IMF sees beginning of sluggish global economic recovery

Better. But still bad.

That's the International Monetary Fund's latest verdict on the global economy. Thanks to aggressive actions by the U.S. and other governments, the danger of a collapse into depression has been avoided, the IMF said Wednesday. Growth this year will be slightly less than the fund predicted in its April forecast, but better than expected in 2010.

"The worst is behind us and the recovery is coming. The recovery is fragile, however," said Olivier Blanchard, the fund's chief economist.

The fund says global output will shrink by 1.4% this year, before growing at an annual rate of 2.5% in 2010. Officials cautioned against complacency, saying governments need to continue using all available tools to keep the economy afloat.

A premature reduction in public spending or interest rate increases would short-circuit a recovery that's expected to be noticeably weaker than most post-recession bounces.

"We are still at a critical stage in emerging from the crisis. We need to guard against slipping backward," said Jose Vinals, director of the IMF's monetary and capital markets department.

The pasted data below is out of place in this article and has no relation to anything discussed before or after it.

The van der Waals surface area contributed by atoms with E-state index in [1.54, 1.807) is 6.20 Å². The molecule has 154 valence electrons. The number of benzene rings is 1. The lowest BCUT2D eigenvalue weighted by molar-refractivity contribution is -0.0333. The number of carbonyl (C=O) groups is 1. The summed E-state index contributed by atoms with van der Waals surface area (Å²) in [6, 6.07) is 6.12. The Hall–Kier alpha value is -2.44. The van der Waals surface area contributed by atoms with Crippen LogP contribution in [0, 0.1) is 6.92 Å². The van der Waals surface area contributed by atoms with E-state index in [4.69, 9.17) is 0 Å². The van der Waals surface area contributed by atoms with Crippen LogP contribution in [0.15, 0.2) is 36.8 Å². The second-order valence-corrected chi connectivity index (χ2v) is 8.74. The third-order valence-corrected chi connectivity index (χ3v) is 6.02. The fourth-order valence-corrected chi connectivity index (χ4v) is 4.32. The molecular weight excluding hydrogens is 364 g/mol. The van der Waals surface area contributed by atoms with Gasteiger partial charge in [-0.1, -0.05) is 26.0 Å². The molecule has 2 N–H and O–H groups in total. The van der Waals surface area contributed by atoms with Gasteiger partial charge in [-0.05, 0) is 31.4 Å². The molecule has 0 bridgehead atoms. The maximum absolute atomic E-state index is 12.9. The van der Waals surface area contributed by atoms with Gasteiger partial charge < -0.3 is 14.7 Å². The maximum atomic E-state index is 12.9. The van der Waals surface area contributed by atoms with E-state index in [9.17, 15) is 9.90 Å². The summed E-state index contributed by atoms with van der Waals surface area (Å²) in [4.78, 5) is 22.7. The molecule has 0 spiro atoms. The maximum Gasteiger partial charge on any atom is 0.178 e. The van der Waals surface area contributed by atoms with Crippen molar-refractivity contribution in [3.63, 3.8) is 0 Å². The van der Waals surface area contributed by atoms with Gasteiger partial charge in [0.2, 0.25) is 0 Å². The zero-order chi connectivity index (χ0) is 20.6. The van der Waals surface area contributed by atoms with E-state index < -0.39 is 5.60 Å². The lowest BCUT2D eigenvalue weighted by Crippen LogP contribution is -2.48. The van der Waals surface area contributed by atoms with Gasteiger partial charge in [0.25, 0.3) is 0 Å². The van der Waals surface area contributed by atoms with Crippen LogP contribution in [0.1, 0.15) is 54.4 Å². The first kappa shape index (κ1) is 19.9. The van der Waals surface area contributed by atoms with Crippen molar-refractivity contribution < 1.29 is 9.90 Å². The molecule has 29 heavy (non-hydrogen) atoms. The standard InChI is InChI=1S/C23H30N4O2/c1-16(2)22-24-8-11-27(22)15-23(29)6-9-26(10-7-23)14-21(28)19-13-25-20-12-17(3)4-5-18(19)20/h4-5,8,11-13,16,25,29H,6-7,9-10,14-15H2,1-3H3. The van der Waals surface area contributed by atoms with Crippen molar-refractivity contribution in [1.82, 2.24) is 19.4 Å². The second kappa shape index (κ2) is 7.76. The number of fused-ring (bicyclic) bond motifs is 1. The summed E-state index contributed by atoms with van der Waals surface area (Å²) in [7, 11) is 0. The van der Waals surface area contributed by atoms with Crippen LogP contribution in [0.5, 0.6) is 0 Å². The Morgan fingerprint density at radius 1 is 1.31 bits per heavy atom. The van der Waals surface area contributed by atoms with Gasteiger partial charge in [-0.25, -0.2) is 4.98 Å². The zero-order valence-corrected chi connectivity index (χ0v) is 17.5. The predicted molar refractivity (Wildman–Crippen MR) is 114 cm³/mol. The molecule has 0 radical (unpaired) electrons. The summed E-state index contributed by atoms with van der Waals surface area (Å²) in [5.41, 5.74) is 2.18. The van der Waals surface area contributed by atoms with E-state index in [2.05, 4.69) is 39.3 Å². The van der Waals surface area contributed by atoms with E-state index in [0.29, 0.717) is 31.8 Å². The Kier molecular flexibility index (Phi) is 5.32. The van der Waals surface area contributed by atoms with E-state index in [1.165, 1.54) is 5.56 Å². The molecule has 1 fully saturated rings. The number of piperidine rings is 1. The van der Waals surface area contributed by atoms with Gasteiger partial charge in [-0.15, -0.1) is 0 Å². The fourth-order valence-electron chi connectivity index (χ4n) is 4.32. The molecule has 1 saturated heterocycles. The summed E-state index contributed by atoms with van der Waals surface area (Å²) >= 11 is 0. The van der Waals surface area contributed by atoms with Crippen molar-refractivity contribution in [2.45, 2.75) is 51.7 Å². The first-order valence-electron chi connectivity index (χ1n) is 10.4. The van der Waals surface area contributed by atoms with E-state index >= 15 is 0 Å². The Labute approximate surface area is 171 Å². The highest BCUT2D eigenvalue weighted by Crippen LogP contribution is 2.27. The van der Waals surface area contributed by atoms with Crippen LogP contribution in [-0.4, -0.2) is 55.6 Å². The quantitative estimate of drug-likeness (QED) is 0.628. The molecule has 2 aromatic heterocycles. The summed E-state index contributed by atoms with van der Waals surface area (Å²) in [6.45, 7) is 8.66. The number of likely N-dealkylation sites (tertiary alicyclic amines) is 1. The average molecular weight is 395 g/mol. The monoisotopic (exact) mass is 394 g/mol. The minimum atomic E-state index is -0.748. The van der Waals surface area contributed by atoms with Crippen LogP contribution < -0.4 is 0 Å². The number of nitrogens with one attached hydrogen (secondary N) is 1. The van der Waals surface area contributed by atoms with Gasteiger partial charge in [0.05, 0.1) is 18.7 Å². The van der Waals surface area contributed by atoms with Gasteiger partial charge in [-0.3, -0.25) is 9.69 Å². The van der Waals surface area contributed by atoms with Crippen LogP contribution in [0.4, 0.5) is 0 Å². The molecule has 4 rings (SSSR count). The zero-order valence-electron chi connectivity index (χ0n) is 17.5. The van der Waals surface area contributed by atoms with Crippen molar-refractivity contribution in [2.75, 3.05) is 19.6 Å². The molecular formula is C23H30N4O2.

IMF economists hailed improved prospects for India and China, now expected to grow at an annual rate of 8.5% next year. But they said the U.S. will barely grow in 2010, expanding at an annual rate of just 0.8%. That is well below the Obama administration's estimate of about 3% growth.

Signs of financial stabilization include healing credit markets and greater investor willingness to buy risky assets, the fund said. But despite massive taxpayer-funded bailouts, major banks in the U.S. and Europe remain vulnerable to soaring loan defaults caused by weak economies.

"The main policy priority remains restoring financial sector health," the IMF concluded.

Even once the immediate crisis is past, long-run worries abound. Unwinding the unprecedented monetary and fiscal rescue efforts will be tricky, the fund said. And officials should begin planning now on exit strategies to reassure skittish financial markets.

It's also not yet clear what will replace tapped-out U.S. consumers as the chief engine of economic growth. Government spending is serving as a temporary support for the global economies, but sustainable growth requires new private demand, the IMF said.

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